10 Tips for Improvements Before Your Next Report Card

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Could your report card look better? If you are trying to raise your grades – fear not! We've got some simple and effective strategies to help. Here are ten awesome Tutor Doctor tips for improvements before your next report card!

1) Identify the classes that could use a boost. This can be as simple as glancing at your report card. Determine which classes you'd like to improve or what grades you'd like to raise so you know where to add extra focus.

2) Add a tutor to your academic routine. A tutor is an academic coach – they help identify your strengths and weaknesses and plan out an educational path to fill in any gaps in your learning. Tutors have the advantage in that they can focus on specific areas that were already covered in class, as well as topics that may have been unclear to you.

3) Talk to your teacher and let them know your goal. Students often don't realize that teachers grade heavily on participation and effort. If a student is not a strong writer but participates every day in class and turns in all his assignments, the teacher is likely to take this into consideration. By letting your teacher know you're working towards improvement, they are more likely to keep this in mind when it comes time for grading.

4) Make an appointment with a school counselor. School counselors can help make sure the problem isn't class placement. For example, it's common for a 9th grade student to be placed in a geometry class, when ideally they should be reviewing algebra. There's nothing wrong with this – class placement is often based on test scores and class size, so tell your counselor if you think you need a switch.

5) Seek out extra resources at school. You can meet with your teachers during lunch periods, attend before-school homework clubs (sometimes known as “zero period”), and you can participate in after-school groups. There's plenty of free help available at school, so take advantage of it!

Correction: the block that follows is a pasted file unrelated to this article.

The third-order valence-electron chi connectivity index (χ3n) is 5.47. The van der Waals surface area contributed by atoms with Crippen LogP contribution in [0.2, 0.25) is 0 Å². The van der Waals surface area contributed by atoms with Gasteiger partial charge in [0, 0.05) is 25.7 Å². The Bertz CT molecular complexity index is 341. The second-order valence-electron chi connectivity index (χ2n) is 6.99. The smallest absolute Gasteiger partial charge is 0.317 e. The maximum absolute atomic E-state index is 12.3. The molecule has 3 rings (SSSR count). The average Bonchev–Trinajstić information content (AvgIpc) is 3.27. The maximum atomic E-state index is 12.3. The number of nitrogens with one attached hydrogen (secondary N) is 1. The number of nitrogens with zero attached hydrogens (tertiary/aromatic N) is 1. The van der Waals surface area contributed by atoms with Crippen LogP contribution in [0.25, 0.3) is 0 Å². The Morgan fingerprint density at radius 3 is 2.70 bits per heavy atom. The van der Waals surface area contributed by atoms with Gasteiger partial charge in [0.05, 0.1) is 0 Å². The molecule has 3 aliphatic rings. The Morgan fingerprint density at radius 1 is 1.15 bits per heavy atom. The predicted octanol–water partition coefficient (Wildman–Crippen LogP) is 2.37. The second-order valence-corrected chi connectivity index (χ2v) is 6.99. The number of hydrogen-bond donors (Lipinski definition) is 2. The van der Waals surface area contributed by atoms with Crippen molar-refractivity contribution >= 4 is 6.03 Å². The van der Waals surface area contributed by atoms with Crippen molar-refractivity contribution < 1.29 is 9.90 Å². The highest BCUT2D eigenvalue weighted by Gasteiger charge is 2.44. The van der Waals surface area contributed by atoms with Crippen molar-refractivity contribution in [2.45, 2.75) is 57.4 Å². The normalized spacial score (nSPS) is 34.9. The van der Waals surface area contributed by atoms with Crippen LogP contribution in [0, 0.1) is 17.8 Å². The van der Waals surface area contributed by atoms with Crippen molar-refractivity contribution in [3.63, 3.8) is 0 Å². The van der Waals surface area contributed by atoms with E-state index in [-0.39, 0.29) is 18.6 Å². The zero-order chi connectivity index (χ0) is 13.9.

6) Make sure you're covering non-academic requirements. Believe it or not, many students' grades get hurt by other factors besides academics – specifically, class participation and class cooperation. Make sure you're not losing points for avoidable issues like tardiness and inappropriate classroom behavior.

7) Make a plan to improve your skills. Think about what you'd like to do to start improving. Perhaps you'd like to devote an extra 30 minutes twice a week for reviewing math concepts. Or, maybe you'd like to attend your math teacher's support period during lunch on Wednesdays. Figure out what steps fit into your schedule and plan it out!

8) Crunch the numbers. Find out what you actually need to accomplish to reach your goal. If your teacher provides you with a breakdown of points, you can estimate what kinds of scores you need to reach your target grade point.

9) Use online resources. As we always say, take advantage of modern technology! You have study websites, encyclopedias, historical documents, learning apps – pretty much an endless amount of resources – available to you online. Sometimes, a quick search on tricky concepts can really help make sense of things!

10) Talk to your parents. Students often hide the fact that their grades need improvement from their parents, but this actually works against them. Your parents are there to support you, and if necessary, reach out to your school for additional resources. Don't do this alone – too many students insist on keeping their grades a closely guarded secret until report cards come around. It's always better to be honest and transparent when having academic difficulties.

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